Investigators at the Case Western Reserve University School of
Medicine discovered that blocking interleukin-1α (IL1α), a protein that
controls inflammation in the gut, markedly decreases the severity of intestinal
inflammation in a mouse model of Crohn’s disease (CD).
The anti-inflammatory effects of the biological therapies used to
neutralize IL1α were similar to those of steroids, which represent what is
generally considered the gold standard of treatment for these patients. In
addition, the researchers found that the effect of anti-IL1α treatment was
controlled by changing the composition and function of the gut microbiome.
Their findings will be published online this week in the Proceedings of the National Academy of Sciences.
“This is one of the first studies, to our knowledge, that links
the effect of a specific cytokine, such as IL1, to the gut microbiome,” said
lead author Fabio Cominelli, professor
of medicine and pathology at Case Western Reserve University, and division
chief of gastroenterology at University Hospitals Cleveland Medical Center.
Furthermore, the study provides the preclinical rationale for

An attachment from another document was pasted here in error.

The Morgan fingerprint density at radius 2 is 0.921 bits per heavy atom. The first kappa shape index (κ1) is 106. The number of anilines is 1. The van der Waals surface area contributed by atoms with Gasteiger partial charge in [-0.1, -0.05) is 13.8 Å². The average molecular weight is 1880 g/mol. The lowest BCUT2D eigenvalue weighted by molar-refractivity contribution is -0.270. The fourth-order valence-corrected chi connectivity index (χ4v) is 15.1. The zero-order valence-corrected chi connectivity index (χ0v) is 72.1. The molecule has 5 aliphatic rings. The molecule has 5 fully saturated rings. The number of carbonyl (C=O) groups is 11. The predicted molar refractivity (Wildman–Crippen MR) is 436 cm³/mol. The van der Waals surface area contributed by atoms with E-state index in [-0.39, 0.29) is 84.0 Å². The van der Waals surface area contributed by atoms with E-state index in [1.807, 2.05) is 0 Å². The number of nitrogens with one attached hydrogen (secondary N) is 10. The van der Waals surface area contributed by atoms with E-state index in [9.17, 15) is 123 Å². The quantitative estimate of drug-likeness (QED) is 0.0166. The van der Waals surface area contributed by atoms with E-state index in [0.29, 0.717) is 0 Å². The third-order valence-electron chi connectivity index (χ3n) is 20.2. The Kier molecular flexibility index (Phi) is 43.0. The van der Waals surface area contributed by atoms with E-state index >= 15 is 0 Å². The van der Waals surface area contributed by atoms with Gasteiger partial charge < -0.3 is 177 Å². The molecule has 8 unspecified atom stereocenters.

performing the first clinical trial blocking interleukin-1 in patients with
inflammatory bowel disease (IBD), which Cominelli and his collaborators at
Xbiotech Inc., a biosciences company based in Austin, Texas, who developed a
human monoclonal antibody against IL1α, are planning for the near future.
“I’m really excited about this study because I started my career
three decades ago collaborating with (co-author) Dr. Charles Dinarello, professor
of medicine at the University of Colorado, who discovered and cloned
interleukin-1 in the early ’80s,” Cominelli said. “Now I have the opportunity
to collaborate again with him in this exciting project that has the potential
to develop a novel biological therapy for patients with IBD.”
IBD, which refers to Crohn’s disease and ulcerative colitis, affects more than 3 million adults in the United States, according to the Centers for Disease Control and Prevention (CDC). This estimate does not include children who may also have IBD. Most people with IBD are diagnosed in their 20s and 30s, according to the CDC.
These ailments are chronic, relapsing, inflammatory conditions of
the gastrointestinal system characterized by severe pain, diarrhea, bleeding and
sometimes intestinal complications requiring surgery.
To date, there is no cure for these devastating diseases, and
available therapies are effective in only about half of IBD patients.
“Therefore, there is a great need for developing new biological therapies, such as anti-IL1 monoclonal antibodies,” Cominelli said.